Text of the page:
Nick Daws suggests 12 thoughtful Christmas gifts for older people, ranging from tech gadgets to…Read More →
Congratulations! You’ve finished your exams, handed in all course work and ticked off ‘university’ on your bucket list. But what to do now? Unless you were super organised or lucky enough to have a career in mind, chances are you’re feeling a bit overwhelmed by the idea of leaving 18 years of education and joining the real world – I know I did! As a recent (ish) graduate, here are my suggestions for making the transition as painless as possible:
- Take the summer off! Let’s face it, you frickin’ deserve it
Why rush to join the real world? If you can, put off job applications for a couple of weeks (months!) and enjoy your final summer of freedom. Cycle from John O’Groats to Lands End, walk the Brecon Beacons or tour the county’s music festivals. Volunteering will provide you with free entry tickets (and often meals and hot showers). Oxfam still has stewarding spaces at a range of festivals for this summer.
- See the world!
Always wanted to do some travelling but never had the time or money? Last year I spent 10 weeks in Burkina Faso, West Africa, on the government funded ICS programme. You fundraise £800 and the Government pays for everything else – flights, vaccinations, visas, accommodation. You even get a very small living allowance for while you’re out there. The programme runs in a number of developing countries in Asia, Africa and Latin America. You live in local communities and work with local young people. Don’t expect to change the world but it is a great opportunity to experience a different culture and way of life and gain some valuable experience.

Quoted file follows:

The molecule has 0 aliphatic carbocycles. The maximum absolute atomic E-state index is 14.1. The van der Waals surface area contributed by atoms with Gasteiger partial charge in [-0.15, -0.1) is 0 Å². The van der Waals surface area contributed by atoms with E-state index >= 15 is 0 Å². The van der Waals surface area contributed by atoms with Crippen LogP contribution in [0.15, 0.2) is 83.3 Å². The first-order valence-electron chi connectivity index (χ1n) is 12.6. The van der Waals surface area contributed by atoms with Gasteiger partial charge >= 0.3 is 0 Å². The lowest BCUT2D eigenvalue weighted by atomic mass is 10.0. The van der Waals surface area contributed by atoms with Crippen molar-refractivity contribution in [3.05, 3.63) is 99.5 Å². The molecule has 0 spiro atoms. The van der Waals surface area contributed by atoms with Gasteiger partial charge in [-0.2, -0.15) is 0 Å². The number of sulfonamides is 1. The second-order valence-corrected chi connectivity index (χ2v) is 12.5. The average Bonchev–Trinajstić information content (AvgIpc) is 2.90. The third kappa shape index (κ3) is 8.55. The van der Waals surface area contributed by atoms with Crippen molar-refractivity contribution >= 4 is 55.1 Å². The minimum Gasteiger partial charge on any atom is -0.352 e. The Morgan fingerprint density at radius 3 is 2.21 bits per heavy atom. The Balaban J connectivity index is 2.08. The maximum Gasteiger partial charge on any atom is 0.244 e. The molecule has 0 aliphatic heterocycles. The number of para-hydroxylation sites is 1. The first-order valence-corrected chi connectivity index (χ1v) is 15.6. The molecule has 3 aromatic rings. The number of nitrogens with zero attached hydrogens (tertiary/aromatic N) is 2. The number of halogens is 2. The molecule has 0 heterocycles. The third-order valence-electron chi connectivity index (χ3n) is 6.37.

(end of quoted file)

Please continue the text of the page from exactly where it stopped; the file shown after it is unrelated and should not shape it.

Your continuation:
- Go on a working holiday
Spend a couple of months to a couple of years on a working holiday. Obvious choices include applying for a VISA for Australia, New Zealand or Canada or spending the summer holiday rep-ing in a tourist resort in Europe. But have you thought about au-pairing? Teaching English abroad? Or WOOFing (that’s working on organic farms for those not in the know)? Pay might not be great but you usually get accommodation and food included.
- Get on LinkedIn
If you’ve decided to join the working world as quickly as possible, set yourself up on LinkedIn ASAP. Use it as an online CV, outline all your experience and be clear about what you are looking for – get someone to proof to ensure there are no typos too! Connect with people you know and with recruiters. Having a recruiter or three makes the job hunt SO much easier. Always try to meet them for a coffee first so you get to know each other and you can clearly explain what you want and why. Be sceptical of those who are happy to set you up with a client without really talking first, they’re just hitting targets and probably don’t have your best interests at heart.
- Don’t be shy!
I got my first job through emailing a contact my dad had made at an event and asking for work experience, they replied inviting me to a job interview! If you know what you want to do don’t be afraid to approach companies directly, they will probably be impressed with your proactivity and can only say no! If you’re not competing against other applicants it makes getting the job a whole lot easier. Also get yourself to industry events and talks – uni reunions, guest lectures etc. are great for this. Get chatting to people, collect business cards and don’t be afraid to say you’re on the job hunt, you never know where this could take you!
If there’s a bargain to be had anywhere, Emily’s your gal. Theatre, drinks, baking and being treated like a VIP for free, not necessarily in that order.